Tapping your RRSP before retirement? Do it prudently: CIBC's Jamie Golombek

You can access your RRSP for buying a home or returning to school, but in an emergency, use your TFSA

TORONTO, Jan. 21, 2016 /CNW/ - CIBC (TSX:CM) (NYSE: CM CIBC) -- Beware of the do's and don'ts around Registered Retirement Savings Plans (RRSPs) if you're planning to make a contribution or an early withdrawal, says Jamie Golombek, Managing Director, Tax & Estate Planning, CIBC Wealth Advisory Services.

"It's tempting to tap your RRSPs for an emergency, but RRSPs should generally be viewed as long-term savings tools," says Mr. Golombek, who recently issued a new report, Ten RRSP Hacks. "Borrowing money from your RRSP can make sense if you use the funds prudently to fund longer term goals that deliver their own return, such as buying a home, which hopefully increases your net worth, or investing in your education, which may help boost your earnings potential."

A Tax-Free Savings Account (TFSA), which allows you to recontribute any amounts withdrawn in a future year, may be a better option if you need more flexibility with your finances, he says.

Using an RRSP to help buy your first home

Under the Home Buyers' Plan (HBP), you can withdraw up to $25,000 from your RRSP to purchase a new home. Your spouse or partner may also be able to withdraw $25,000, for a combined total of $50,000. To take advantage of the HBP, you need to be a "first-time home buyer", which is generally defined as someone who hasn't owned a home in the past five years.

"This is a smart option for first-time home-buyers who are just pulling together their funds," says Mr. Golombek. "It can help you meet your down-payment requirements and save you a lot of money on a mortgage loan insurance you might otherwise need."

Amounts withdrawn under the HBP, however, must be repaid over a maximum of 15 years or the amount not repaid in a year is added to your income and becomes taxable.

Using an RRSP to go back to school

Through the Lifelong Learning Plan (LLP), you can borrow $10,000 a year, up to a total of $20,000, from your RRSP to finance your education. To take advantage of this plan, you must be enrolled or must have received an offer to enroll on a full-time basis in a qualifying Canadian or foreign educational institution. The funds can then be used for any purpose with no proof of expenses required, and must be repaid over a 10-year period. The LLP cannot be used to fund your child's education.

With both the HBP and LLP, there are no penalties for paying back the funds earlier than required. "If you repay early, you can benefit from the tax-free compounding of investment returns inside your RRSP as soon as possible," says Mr. Golombek.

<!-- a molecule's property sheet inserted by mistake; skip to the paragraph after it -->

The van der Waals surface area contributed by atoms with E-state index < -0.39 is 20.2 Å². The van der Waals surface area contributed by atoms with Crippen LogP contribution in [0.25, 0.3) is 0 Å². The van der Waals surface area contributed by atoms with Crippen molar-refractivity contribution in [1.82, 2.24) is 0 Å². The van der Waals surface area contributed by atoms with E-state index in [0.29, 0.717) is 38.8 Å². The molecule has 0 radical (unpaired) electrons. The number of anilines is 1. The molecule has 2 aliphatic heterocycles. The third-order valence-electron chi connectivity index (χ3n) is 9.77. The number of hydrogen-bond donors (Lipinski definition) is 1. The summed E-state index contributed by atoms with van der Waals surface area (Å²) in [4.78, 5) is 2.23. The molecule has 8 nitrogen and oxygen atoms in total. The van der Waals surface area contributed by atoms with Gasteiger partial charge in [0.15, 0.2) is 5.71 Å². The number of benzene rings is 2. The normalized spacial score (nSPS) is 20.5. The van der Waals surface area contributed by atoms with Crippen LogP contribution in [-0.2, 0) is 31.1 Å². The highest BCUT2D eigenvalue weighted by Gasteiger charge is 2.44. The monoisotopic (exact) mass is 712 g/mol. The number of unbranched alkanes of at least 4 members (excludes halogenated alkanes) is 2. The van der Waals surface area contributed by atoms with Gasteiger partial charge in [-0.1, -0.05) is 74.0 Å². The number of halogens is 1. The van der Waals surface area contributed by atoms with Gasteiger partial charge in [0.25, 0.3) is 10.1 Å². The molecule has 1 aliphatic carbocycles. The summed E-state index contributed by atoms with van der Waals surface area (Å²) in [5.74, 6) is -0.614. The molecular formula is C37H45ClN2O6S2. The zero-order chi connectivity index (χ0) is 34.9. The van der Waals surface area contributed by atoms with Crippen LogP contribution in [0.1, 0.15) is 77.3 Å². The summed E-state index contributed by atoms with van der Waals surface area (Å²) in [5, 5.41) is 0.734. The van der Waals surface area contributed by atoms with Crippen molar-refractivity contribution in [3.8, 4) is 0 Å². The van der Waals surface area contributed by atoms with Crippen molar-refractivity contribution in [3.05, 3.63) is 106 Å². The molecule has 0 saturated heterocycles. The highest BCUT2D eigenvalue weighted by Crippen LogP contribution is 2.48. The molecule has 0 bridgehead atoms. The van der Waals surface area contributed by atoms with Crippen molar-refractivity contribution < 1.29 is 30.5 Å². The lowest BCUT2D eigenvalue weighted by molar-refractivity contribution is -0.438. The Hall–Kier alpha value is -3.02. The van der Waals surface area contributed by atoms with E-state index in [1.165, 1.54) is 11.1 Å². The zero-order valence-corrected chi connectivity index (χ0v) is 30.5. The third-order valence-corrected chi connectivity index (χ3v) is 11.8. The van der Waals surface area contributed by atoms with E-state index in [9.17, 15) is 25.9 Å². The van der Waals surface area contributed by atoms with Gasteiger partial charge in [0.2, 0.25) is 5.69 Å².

Resist using your RRSP as an emergency fund

While an RRSP can help fund long-term financial goals, it should generally not be viewed as a go-to emergency fund, he says.

RRSP withdrawals are taxable at your marginal tax rate and are subject to immediate withholding taxes when withdrawn.

"If you dip into your RRSP for extra cash, you will not only be taxed, but you will lose the ability to recontribute those funds to your RRSP without generating additional room," says Mr. Golombek.

If you think you may have to draw on your long term savings before retirement, a TFSA may be the better option because it offers more flexibility.

A financial advisor or tax expert can help you determine the best option for your retirement savings. This year's deadline to make a RRSP contribution is Feb. 29.

"Regardless of whether you opt for an RRSP or a TFSA, the important thing is to save so you can meet your life goals today and in retirement," says Mr. Golombek.

About CIBC

CIBC is a leading Canadian-based global financial institution with 11 million personal banking and business clients. Through our three major business units - Retail and Business Banking, Wealth Management and Capital Markets - CIBC offers a full range of products and services through its comprehensive electronic banking network, banking centres and offices across Canada with offices in the United States and around the world. You can find other news releases and information about CIBC in our Media Centre on our corporate website at www.cibc.com.

SOURCE Canadian Imperial Bank of Commerce

For further information: Caroline van Hasselt, Director, External Communications, at 416-784-6699 or Caroline.VanHasselt@cibc.com

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